Confirming results of several other studies, this recent study showed that gay/bisexual men have significantly higher symptoms indicative of eating disorders as compared to heterosexual men. In this study, no significant differences were observed between rates of eating disorders in lesbian/bisexual women and heterosexual women, or between diverse ethnic minorities.
The study compared 388 racially diverse LGB men and women with a reference group of 128 white heterosexuals. Participants were sampled from a variety of venues in New York City between February 2004 and January 2005.
- Full syndrome and subclinical evaluation of eating disorders included: anorexia, bulimia, and binge eating
- Data was stratified into racial categories, including: white, black, and Latino
The study results found:
- Gay and bisexual men were 3.8 times (1.1 to 13; 95% CI) more likely to have had any clinical or subclinical symptoms of eating disorders compared to heterosexual men
- A higher percentage of lesbian and bisexual women reported clinical or subclinical symptoms of eating disorders compared to heterosexual women, but the observed difference was not significant (OR 1.2 (0.4 to 3.5; 95% CI)).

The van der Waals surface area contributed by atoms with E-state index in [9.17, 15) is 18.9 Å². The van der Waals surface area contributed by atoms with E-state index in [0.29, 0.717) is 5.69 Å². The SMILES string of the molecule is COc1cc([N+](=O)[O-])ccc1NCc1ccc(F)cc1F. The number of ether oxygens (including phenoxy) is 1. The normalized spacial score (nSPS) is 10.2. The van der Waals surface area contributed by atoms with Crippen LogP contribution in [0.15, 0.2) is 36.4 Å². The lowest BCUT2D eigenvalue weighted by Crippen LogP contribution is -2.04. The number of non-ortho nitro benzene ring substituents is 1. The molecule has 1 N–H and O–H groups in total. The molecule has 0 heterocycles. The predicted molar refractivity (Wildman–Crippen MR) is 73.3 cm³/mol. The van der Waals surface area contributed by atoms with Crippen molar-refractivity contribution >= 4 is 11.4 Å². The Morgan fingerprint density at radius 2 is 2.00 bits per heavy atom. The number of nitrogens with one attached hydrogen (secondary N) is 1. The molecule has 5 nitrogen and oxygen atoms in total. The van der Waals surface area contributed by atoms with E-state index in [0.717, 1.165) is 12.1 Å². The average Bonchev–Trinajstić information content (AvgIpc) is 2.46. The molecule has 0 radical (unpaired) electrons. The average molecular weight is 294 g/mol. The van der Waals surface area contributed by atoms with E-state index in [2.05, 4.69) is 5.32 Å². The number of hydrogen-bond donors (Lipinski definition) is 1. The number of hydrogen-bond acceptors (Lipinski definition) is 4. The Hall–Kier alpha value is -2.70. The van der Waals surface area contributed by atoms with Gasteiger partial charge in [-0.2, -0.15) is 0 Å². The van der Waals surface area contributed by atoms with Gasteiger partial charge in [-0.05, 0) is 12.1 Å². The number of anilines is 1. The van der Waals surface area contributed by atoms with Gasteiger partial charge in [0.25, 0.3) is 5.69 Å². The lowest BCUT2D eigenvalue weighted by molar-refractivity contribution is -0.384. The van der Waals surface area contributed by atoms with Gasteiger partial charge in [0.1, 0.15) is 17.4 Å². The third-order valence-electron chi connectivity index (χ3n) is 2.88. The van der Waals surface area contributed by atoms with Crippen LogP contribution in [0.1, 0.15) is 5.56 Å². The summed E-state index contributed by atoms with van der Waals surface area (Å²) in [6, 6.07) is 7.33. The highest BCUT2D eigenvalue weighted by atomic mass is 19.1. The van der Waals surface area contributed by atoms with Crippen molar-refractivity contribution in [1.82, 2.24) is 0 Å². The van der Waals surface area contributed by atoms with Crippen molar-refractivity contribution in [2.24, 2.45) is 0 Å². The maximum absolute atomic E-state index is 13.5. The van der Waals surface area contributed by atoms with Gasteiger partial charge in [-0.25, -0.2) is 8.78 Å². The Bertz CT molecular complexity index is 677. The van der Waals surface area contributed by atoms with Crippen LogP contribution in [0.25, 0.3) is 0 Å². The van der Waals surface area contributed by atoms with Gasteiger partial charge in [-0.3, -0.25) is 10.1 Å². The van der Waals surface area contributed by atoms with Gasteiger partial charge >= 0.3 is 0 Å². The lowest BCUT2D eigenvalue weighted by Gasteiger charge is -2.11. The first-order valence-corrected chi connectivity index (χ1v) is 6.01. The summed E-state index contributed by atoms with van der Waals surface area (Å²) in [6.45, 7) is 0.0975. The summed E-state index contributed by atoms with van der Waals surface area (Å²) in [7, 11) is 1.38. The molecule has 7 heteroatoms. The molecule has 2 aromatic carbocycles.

- Significantly higher rates of bulimia and subclinical bulimia in gay/bisexual men compared to heterosexual men
(Source: Feldman, Matthew & Ilan Meyer, 2007, “Eating Disorders in Diverse Lesbian, Gay, and Bisexual Populations,” International Journal of Eating Disorders, Volume 40, Issue 3, pp. 218-226).
For Further Thought
- What might be some causes of the higher rates of disordered eating among gay and bisexual men? What can be done to address this health disparity?
- How can we train primary care providers to recognize and address eating disorders in gay and bisexual men?
- What might be some possible protective factors that explain the lack of disparity in eating for lesbian/bisexual women?